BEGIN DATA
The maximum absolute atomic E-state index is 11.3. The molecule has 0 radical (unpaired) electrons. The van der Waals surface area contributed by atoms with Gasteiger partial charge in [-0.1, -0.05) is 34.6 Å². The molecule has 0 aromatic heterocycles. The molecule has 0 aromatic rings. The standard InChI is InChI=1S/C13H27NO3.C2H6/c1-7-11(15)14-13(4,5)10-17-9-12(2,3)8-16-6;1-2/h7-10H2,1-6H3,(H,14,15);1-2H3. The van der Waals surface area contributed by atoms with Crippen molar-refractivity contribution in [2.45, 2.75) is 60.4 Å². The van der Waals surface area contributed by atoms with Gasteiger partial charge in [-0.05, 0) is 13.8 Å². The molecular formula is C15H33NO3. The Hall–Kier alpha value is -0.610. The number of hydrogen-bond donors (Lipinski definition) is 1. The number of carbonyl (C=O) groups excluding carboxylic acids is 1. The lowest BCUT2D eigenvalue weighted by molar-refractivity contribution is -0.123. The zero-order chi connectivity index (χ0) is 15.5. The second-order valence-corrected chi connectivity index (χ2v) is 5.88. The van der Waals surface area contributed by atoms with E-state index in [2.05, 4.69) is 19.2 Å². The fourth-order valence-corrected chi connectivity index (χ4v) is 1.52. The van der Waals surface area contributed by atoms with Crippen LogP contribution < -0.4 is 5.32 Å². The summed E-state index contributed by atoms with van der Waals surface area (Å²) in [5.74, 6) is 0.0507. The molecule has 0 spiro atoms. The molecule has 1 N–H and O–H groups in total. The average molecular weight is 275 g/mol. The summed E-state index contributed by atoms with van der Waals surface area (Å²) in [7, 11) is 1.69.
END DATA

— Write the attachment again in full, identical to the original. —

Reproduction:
The maximum absolute atomic E-state index is 11.3. The molecule has 0 radical (unpaired) electrons. The van der Waals surface area contributed by atoms with Gasteiger partial charge in [-0.1, -0.05) is 34.6 Å². The molecule has 0 aromatic heterocycles. The molecule has 0 aromatic rings. The standard InChI is InChI=1S/C13H27NO3.C2H6/c1-7-11(15)14-13(4,5)10-17-9-12(2,3)8-16-6;1-2/h7-10H2,1-6H3,(H,14,15);1-2H3. The van der Waals surface area contributed by atoms with Crippen molar-refractivity contribution in [2.45, 2.75) is 60.4 Å². The van der Waals surface area contributed by atoms with Gasteiger partial charge in [-0.05, 0) is 13.8 Å². The molecular formula is C15H33NO3. The Hall–Kier alpha value is -0.610. The number of hydrogen-bond donors (Lipinski definition) is 1. The number of carbonyl (C=O) groups excluding carboxylic acids is 1. The lowest BCUT2D eigenvalue weighted by molar-refractivity contribution is -0.123. The zero-order chi connectivity index (χ0) is 15.5. The second-order valence-corrected chi connectivity index (χ2v) is 5.88. The van der Waals surface area contributed by atoms with E-state index in [2.05, 4.69) is 19.2 Å². The fourth-order valence-corrected chi connectivity index (χ4v) is 1.52. The van der Waals surface area contributed by atoms with Crippen LogP contribution < -0.4 is 5.32 Å². The summed E-state index contributed by atoms with van der Waals surface area (Å²) in [5.74, 6) is 0.0507. The molecule has 0 spiro atoms. The molecule has 1 N–H and O–H groups in total. The average molecular weight is 275 g/mol. The summed E-state index contributed by atoms with van der Waals surface area (Å²) in [7, 11) is 1.69.